by Terry Rogers
Milford Police Chief Kenneth Brown stated that crime statistics for 2019 were consistent with 2018and that there was nothing that stood out when he reviewed the reports for the past five years. He did see a noted uptick in “shots fired” incidents, which were up 50 percent in 2019, but says that this is a trend that other police agencies are seeing as well.
“When we look at the five-year trend, we see a decrease in most areas of crime,” Chief Brown said. “For instance, burglaries have gone from 87 in 2015 to 47 in 2019, robberies went from 27 in 2015 to 20 in 2019 and assaults went from 107 in 2015 to 92 in 2019. We also saw criminal mischiefs of 203 in 2015 drop to 102 in 2019. Our proactive arrests have seen great improvements as well as our DUI arrests which went from 45 in 2015 to 85 in 2019. With the additional officers, I expect this number to be even higher next year.”
Last summer, Council approved the hiring of five new police officers and those five officers are just now starting to show benefits to the department. Once the officers were hired, they had to complete the Police Academy, which takes six months. Upon graduation, the officers completed at least three months of Field Training.
“The officers were hired for two different academy dates and we just got them all of training at the end of October,” Chief Brown said. “Therefore, we have only gotten real numbers from the month of November to see what effect they have had. While the numbers are up for that month, there is not enough data to properly analyze yet. These officers have allowed us one extra officer per shift which has been a tremendous help.”
Milford has crime consistent with other municipalities of its size and similar socioeconomic makeup, Chief Brown explained, with the drug epidemic is still the biggest driver of crime in the City. He touts the great job Milford Police officers do for making it difficult for criminals to get away with bad behavior.
“The visibility of these officers has a direct impact on the conduct of would-be criminals,” Chief Brown said. “I have heard criminals make comments like “Don’t go to Milford to do crime, you’re gonna get caught.” In one recent incident, where our officers were at Walmart arresting a person who was wanted and some bystanders were overheard saying “if he was wanted he should have known better to come to Milford, cops are thick here.” These comments demonstrate that we have a strong police presence throughout the city that is designed to deter crime.”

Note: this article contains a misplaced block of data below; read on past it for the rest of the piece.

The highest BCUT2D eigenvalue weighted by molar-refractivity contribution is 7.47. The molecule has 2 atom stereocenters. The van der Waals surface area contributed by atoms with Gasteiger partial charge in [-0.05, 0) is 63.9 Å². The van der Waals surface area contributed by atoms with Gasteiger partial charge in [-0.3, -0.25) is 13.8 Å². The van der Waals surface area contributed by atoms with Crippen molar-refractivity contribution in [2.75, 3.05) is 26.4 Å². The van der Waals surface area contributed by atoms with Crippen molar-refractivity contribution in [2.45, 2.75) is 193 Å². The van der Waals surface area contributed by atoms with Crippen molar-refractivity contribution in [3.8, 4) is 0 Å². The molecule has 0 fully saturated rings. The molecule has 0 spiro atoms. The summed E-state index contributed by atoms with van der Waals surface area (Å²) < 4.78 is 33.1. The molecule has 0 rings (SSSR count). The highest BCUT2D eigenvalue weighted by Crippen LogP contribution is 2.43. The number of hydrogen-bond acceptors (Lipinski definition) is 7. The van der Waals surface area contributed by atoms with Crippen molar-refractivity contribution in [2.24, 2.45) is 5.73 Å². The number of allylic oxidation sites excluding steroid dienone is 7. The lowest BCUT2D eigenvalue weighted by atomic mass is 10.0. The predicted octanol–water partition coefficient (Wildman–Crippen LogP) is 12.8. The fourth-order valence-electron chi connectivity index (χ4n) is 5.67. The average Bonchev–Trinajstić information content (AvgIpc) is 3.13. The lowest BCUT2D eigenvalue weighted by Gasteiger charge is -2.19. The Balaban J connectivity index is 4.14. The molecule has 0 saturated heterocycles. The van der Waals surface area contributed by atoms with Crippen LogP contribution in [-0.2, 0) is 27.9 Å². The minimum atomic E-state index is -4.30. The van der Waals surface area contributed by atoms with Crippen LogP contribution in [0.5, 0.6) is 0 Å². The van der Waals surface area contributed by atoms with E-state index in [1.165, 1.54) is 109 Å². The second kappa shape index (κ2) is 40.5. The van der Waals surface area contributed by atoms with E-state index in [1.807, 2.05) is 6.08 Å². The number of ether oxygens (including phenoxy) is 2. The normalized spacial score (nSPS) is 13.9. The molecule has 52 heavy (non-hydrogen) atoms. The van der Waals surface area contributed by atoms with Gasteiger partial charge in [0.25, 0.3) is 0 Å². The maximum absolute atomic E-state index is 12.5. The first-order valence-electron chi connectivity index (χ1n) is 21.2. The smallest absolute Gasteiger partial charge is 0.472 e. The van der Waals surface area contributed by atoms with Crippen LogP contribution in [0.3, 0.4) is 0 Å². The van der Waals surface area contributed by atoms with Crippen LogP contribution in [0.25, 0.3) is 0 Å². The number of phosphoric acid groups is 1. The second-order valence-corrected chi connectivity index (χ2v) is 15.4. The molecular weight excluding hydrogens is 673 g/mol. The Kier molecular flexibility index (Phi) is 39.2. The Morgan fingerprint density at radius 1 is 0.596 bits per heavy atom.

Over the past year, Chief Brown and his officers have been assisting in the design of a new police station. Staff, officers and the Chief have met with the architects designing the facility that meets the needs of the department now and in the foreseeable future while being as conservative as possible. Input of officers has been critical at every level of the design phase, according to Chief Brown. The interior design has been completed and the department will now seek public input on how the outside should look. The Chief hopes to hold a few public meetings at City Hall for this input in the very near future.
“There are several reasons why we need a new facility,” Chief Brown explained. “The biggest is just the general need for space. When the current building was built in 1978, it was designed for 20 officers. We now have 37 officers. Our dispatch has also doubled and we have a lot more support staff. The next reason is safety and security. In today’s environment, the current building and grounds lack the necessary security for the public and the officers. We have modified this facility in every way we can to adapt to our needs but it is still severely inadequate.”
For 2020, Chief Brown believes that the added officers will provide additional protection to Milford citizens.
“More police officers patrolling our streets goes a long way towards deterring crime,” Chief Brown said. “Having more officers also lessens the burden of each officer reacting to complaints and allows for all of our officers to be more proactive.”